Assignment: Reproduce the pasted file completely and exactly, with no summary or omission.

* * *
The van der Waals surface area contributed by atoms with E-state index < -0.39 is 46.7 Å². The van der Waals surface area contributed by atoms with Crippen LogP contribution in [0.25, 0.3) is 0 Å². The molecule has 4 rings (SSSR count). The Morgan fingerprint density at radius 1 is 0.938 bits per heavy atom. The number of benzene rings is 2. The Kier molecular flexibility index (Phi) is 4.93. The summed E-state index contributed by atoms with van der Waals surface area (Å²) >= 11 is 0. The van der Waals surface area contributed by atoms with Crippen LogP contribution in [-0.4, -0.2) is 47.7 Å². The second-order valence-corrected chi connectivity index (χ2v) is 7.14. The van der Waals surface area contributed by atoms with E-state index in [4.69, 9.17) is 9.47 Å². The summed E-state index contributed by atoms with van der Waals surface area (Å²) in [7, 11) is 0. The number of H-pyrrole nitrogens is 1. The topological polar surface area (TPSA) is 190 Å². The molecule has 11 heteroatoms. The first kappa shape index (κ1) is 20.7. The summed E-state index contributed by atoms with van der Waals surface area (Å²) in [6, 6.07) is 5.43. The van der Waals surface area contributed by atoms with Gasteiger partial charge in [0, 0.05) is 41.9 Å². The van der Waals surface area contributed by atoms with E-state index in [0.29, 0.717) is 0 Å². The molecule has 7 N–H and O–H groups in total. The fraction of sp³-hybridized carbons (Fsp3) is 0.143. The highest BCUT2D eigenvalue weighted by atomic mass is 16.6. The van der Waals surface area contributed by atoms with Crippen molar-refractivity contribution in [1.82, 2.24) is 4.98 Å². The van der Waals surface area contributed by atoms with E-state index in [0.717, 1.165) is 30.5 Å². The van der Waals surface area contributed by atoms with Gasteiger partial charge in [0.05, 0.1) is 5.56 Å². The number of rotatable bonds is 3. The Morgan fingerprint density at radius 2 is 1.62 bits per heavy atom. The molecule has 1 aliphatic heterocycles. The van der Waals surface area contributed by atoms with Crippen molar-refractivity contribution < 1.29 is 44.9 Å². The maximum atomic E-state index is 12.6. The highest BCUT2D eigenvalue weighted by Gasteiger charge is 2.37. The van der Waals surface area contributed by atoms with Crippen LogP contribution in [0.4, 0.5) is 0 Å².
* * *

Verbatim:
The van der Waals surface area contributed by atoms with E-state index < -0.39 is 46.7 Å². The van der Waals surface area contributed by atoms with Crippen LogP contribution in [0.25, 0.3) is 0 Å². The molecule has 4 rings (SSSR count). The Morgan fingerprint density at radius 1 is 0.938 bits per heavy atom. The number of benzene rings is 2. The Kier molecular flexibility index (Phi) is 4.93. The summed E-state index contributed by atoms with van der Waals surface area (Å²) >= 11 is 0. The van der Waals surface area contributed by atoms with Crippen LogP contribution in [-0.4, -0.2) is 47.7 Å². The second-order valence-corrected chi connectivity index (χ2v) is 7.14. The van der Waals surface area contributed by atoms with E-state index in [4.69, 9.17) is 9.47 Å². The summed E-state index contributed by atoms with van der Waals surface area (Å²) in [7, 11) is 0. The number of H-pyrrole nitrogens is 1. The topological polar surface area (TPSA) is 190 Å². The molecule has 11 heteroatoms. The first kappa shape index (κ1) is 20.7. The summed E-state index contributed by atoms with van der Waals surface area (Å²) in [6, 6.07) is 5.43. The van der Waals surface area contributed by atoms with Gasteiger partial charge in [0, 0.05) is 41.9 Å². The van der Waals surface area contributed by atoms with E-state index in [0.29, 0.717) is 0 Å². The molecule has 7 N–H and O–H groups in total. The fraction of sp³-hybridized carbons (Fsp3) is 0.143. The highest BCUT2D eigenvalue weighted by atomic mass is 16.6. The van der Waals surface area contributed by atoms with Crippen molar-refractivity contribution in [1.82, 2.24) is 4.98 Å². The van der Waals surface area contributed by atoms with E-state index in [0.717, 1.165) is 30.5 Å². The van der Waals surface area contributed by atoms with Gasteiger partial charge in [0.05, 0.1) is 5.56 Å². The number of rotatable bonds is 3. The Morgan fingerprint density at radius 2 is 1.62 bits per heavy atom. The molecule has 1 aliphatic heterocycles. The van der Waals surface area contributed by atoms with Crippen molar-refractivity contribution < 1.29 is 44.9 Å². The maximum atomic E-state index is 12.6. The highest BCUT2D eigenvalue weighted by Gasteiger charge is 2.37. The van der Waals surface area contributed by atoms with Crippen LogP contribution in [0.4, 0.5) is 0 Å².